An attorney-in-fact was not liable for his wife’s improper withdrawal from an account she shared with the decedent, but he was still liable to the decedent’s estate for money damages in the amount of funds he wrongfully deposited into his own account.
In May 2010, Bobbie Wynder appointed Defendant Leroy Mangrum Jr. to be her attorney-in-fact. Wynder died in June 2013.
In July 2014, Wynder’s four stepchildren, beneficiaries of her will, filed a suit against Mangrum seeking disclosure of all transactions and financial records from his service as attorney-in-fact. The transactions included: (1) a withdrawal by Mangrum’s wife, Doris, of $36,000 from a savings account held jointly with survivorship by Wynder, Doris, and Plaintiff Brenda Chavis; (2) Mangrum’s surrender of an annuity Wynder owned, valued at $116,330, the proceeds from which he deposited initially in Wynder’s checking account but which he subsequently withdrew and deposited into his own account.
The circuit court found that Doris’s withdrawal and Mangrum’s surrender of the annuity had been improper. It awarded judgment to the Plaintiffs, ordering Mangrum to restore $152,330 to Wynder’s estate and to pay $19,284 in attorneys’ fees. Mangrum appealed.
The circuit court erred by requiring Mangrum to restore the $36,000 to the estate. The agency relationship between Wynder and Doris is separate from, and forecloses Mangrum’s liability under, the agency relationship between Wynder and him. Here, the trial court found that only Doris withdrew the $36,000. There is no finding that Mangrum directed or participated in the withdrawal, even if he benefited from it. Because his agency relationship was established by the power of attorney, and Doris’s agency relationship was established separately by her status as joint account holder, they didn’t owe their fiduciary duties to Wynder jointly. Consequently, as a separate agent, Mangrum cannot be liable for Doris’s acts unless he had a duty to supervise her. Code § 64.2-1612(B) imposes no such duties and does not make an attorney-in-fact liable for the alleged misuse of his principal’s property solely by a third party or for failure to affirmatively act to recover such property if stolen.
Restoration to estate
When Mangrum surrendered the annuity, he deposited the proceeds into a checking account owned by Wynder and payable upon her death to Plaintiff Gregory Wynder. Nine days later, Mangrum withdrew the proceeds from that account and deposited it into one only he owned. Consequently, at the time Mangrum placed the annuity proceeds beyond Wynder’s control, Gregory was the sole beneficiary and her successor-in-interest to those proceeds for the purposes of Code § 64.2-1615(1). However, this cause of action to seek restoration of the proceeds is assignable.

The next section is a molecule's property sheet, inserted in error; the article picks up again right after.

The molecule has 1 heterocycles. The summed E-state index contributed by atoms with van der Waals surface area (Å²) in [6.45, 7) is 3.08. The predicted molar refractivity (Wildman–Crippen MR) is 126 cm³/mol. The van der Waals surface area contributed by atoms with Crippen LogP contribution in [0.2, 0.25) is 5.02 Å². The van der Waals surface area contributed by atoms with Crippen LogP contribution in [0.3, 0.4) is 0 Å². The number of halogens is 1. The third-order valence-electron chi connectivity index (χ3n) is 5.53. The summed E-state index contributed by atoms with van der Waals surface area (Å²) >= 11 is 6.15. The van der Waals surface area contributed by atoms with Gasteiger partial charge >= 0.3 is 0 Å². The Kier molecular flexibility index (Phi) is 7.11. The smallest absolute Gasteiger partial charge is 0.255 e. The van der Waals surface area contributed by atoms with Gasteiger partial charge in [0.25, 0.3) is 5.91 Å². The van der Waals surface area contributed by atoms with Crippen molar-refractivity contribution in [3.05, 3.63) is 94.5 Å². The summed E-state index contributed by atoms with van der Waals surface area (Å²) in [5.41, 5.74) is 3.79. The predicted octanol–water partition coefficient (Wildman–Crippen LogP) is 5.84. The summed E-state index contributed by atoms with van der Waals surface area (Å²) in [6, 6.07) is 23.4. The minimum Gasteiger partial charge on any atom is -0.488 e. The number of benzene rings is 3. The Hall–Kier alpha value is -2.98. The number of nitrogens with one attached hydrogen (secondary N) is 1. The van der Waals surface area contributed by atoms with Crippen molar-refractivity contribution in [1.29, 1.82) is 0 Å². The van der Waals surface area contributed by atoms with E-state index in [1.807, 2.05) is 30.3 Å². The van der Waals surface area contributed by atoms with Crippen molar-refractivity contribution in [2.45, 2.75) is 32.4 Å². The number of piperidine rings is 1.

Under these specific facts, where Gregory is a Plaintiff but the prayer for relief seeks restoration only to the estate, rather than to Gregory in his personal capacity, the court may infer that there was such an assignment here. Accordingly, the circuit court did not err by ordering Mangrum to restore the $116,330 proceeds to the estate.
Nature of award
Code § 64.2-1615(1) provides that attorneys-in-fact are liable to the principal or her successors-in-interest for the amount required to restore the value of the principal’s property to what it would have been had the violation not occurred. This language permits the circuit court to award a judgment for money damages against the attorney-on-fact to his or her principal, or to the principal’s successors-in-interest, not to enjoin or to decree specific performance that a res be returned. Although the circuit court’s final order contains ambiguity that could be interpreted to impose an equitable remedy, under this court’s statutory interpretation, the circuit court merely awarded a money judgment against Mangrum to the Plaintiffs, rather than decreeing equitable relief.
The plain language of Code § 64.2-1615(1) is clear: An attorney-in-fact is liable to the principal or the principal’s successors-in-interest for the attorneys’ fees and costs “paid on the agent’s behalf.” Here, neither Wynder nor the Plaintiffs have paid any attorneys’ fees or costs on Mangrum’s behalf, nor is there any evidence that Mangrum paid any attorneys’ fees from Wynder’s property. If the General Assembly had intended to authorize courts to award fees to principals or their successors-in-interest to reimburse their own expenditures in actions against attorneys-in-fact against whom they alleged violations of the Act, it could have included language in the statute to that effect. It did not do so. Therefore, the circuit court abused its discretion by awarding attorneys’ fees to the Plaintiffs in this case.
Accordingly, the court reverses the portions of the circuit court’s judgment awarding the Plaintiffs $36,000 based on Doris’s withdrawal of that amount from the joint savings account and awarding them $19,284 in attorneys’ fees. But the court affirms the judgment awarding them $116,330. The court therefore enters final judgment against Mangrum and awards money damages to the Plaintiffs in the amount of $116,330.
Mangrum v. Chavis, Record No. 160782, Mar. 1, 2018. SCV (per curiam), from Hampton Cir. Ct. VLW No. 018-6-017, 7 pp.